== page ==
Anger is an automatic reaction to a perception of injustice and is designed to energize people to take action and correct the wrong. For instance, if your neighbor stole your car stereo, you would become angry and the anger would cause you to want to confront your neighbor and seek justice. Most people are somewhat passive to mildly assertive and anger pushes them up the spectrum to become more assertive in handling problems. Anger gets a bad reputation when people behave in aggressive ways such as assaulting others. So long as anger can be controlled and channeled in productive ways, it is actually a constructive emotion. Managed poorly, it becomes destructive.
Common Anger Management Issues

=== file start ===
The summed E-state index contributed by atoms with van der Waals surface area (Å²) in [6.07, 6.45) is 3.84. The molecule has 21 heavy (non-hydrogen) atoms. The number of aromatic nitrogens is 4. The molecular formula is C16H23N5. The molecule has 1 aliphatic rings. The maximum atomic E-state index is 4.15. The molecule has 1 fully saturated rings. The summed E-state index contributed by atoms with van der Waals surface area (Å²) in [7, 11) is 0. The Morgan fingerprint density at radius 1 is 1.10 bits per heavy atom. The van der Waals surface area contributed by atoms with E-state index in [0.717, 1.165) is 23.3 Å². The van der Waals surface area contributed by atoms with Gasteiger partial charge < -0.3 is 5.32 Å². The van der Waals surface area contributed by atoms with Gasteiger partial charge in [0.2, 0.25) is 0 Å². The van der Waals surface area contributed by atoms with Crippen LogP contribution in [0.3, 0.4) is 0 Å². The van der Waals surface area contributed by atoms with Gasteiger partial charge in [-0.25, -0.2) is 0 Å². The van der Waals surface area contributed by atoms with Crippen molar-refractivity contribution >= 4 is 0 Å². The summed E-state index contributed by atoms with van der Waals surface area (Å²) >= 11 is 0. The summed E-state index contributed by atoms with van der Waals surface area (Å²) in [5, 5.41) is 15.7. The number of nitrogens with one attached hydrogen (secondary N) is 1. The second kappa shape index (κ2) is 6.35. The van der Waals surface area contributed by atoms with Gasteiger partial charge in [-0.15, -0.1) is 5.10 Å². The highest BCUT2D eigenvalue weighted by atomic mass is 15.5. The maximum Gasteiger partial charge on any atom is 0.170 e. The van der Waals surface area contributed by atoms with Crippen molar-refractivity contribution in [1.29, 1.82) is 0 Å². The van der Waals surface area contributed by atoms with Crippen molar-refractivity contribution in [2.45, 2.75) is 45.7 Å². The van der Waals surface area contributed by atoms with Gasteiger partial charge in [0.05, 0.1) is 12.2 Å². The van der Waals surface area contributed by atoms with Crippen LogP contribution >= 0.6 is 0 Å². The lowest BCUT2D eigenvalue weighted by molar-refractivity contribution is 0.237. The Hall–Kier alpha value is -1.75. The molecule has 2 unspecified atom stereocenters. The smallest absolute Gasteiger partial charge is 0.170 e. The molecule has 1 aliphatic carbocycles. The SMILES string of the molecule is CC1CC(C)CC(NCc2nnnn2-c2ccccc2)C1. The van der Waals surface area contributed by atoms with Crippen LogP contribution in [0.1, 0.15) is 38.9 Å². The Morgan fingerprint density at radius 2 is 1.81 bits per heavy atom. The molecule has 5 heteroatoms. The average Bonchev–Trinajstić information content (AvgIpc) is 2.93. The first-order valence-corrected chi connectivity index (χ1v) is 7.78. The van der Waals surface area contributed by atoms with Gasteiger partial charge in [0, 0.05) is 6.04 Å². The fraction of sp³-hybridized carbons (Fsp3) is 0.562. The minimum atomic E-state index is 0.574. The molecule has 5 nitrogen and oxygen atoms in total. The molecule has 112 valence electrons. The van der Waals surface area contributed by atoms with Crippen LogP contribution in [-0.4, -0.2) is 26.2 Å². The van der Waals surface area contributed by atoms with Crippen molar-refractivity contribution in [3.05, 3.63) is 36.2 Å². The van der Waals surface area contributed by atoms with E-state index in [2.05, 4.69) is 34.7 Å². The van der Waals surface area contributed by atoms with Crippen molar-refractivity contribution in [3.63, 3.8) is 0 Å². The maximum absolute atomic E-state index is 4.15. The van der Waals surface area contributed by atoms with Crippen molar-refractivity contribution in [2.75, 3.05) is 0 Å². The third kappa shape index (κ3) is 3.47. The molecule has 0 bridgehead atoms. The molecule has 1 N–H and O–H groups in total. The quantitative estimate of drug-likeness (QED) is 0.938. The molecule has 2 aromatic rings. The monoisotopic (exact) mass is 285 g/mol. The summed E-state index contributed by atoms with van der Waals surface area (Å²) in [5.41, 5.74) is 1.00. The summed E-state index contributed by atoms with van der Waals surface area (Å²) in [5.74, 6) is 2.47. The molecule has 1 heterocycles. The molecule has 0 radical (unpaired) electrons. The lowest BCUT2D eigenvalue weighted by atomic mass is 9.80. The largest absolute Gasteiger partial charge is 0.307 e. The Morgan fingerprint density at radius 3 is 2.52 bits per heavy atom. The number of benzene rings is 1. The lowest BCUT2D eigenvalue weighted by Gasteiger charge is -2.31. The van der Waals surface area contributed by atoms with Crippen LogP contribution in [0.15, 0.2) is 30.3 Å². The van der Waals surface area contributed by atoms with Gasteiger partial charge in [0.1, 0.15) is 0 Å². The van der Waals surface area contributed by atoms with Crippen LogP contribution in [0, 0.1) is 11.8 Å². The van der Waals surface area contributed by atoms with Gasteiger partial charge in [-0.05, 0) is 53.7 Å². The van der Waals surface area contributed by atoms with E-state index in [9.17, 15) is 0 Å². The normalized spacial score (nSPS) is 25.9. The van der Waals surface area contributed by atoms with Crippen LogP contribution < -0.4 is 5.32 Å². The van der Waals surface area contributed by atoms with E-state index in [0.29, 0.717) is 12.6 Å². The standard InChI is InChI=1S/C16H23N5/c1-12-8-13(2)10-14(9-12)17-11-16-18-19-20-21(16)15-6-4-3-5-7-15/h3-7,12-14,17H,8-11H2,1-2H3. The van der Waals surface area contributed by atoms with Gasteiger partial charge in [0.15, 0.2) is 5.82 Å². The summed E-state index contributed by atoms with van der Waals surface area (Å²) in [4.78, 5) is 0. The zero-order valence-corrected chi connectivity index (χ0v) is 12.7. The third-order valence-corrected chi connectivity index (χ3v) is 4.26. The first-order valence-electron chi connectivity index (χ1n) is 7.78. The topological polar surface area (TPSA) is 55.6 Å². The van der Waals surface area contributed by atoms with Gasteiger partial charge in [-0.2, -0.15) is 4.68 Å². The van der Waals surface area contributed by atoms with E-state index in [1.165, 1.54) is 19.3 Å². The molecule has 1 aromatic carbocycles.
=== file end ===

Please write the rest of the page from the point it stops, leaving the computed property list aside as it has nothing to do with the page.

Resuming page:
Anger, like most emotions, is activated in the emotional center of the brain; the limbic system. The emotion then triggers a reaction of physiological and biological changes. The brain triggers the release of certain chemicals into the body such as adrenaline, noradrenaline, and other hormones. Most people are familiar with this process and know it as “fight or flight”. In the case of anger, it is our fight response. Our blood pressure and heart rate rise, energy levels increase, and people may experience some of the following internal or external symptoms: shallow rapid breathing, clenched fists or jaw, flushing or a hot sensation, tensing of muscles, tightness in the chest, trembling, dry mouth, or lightheadedness to name a few. For some people, anger is secondary to issues with depression or anxiety and they might consult a physician about medicinal treatments for those conditions such as Anti-depressants or Anti-anxiety medications. Most people seek the assistance of psychologists or counselors who help people learn to reduce the intensity of the anger reaction, control some of the physiological reaction, learn to regulate emotions, and ultimately learn to change thoughts and beliefs that are likely at the source of the anger.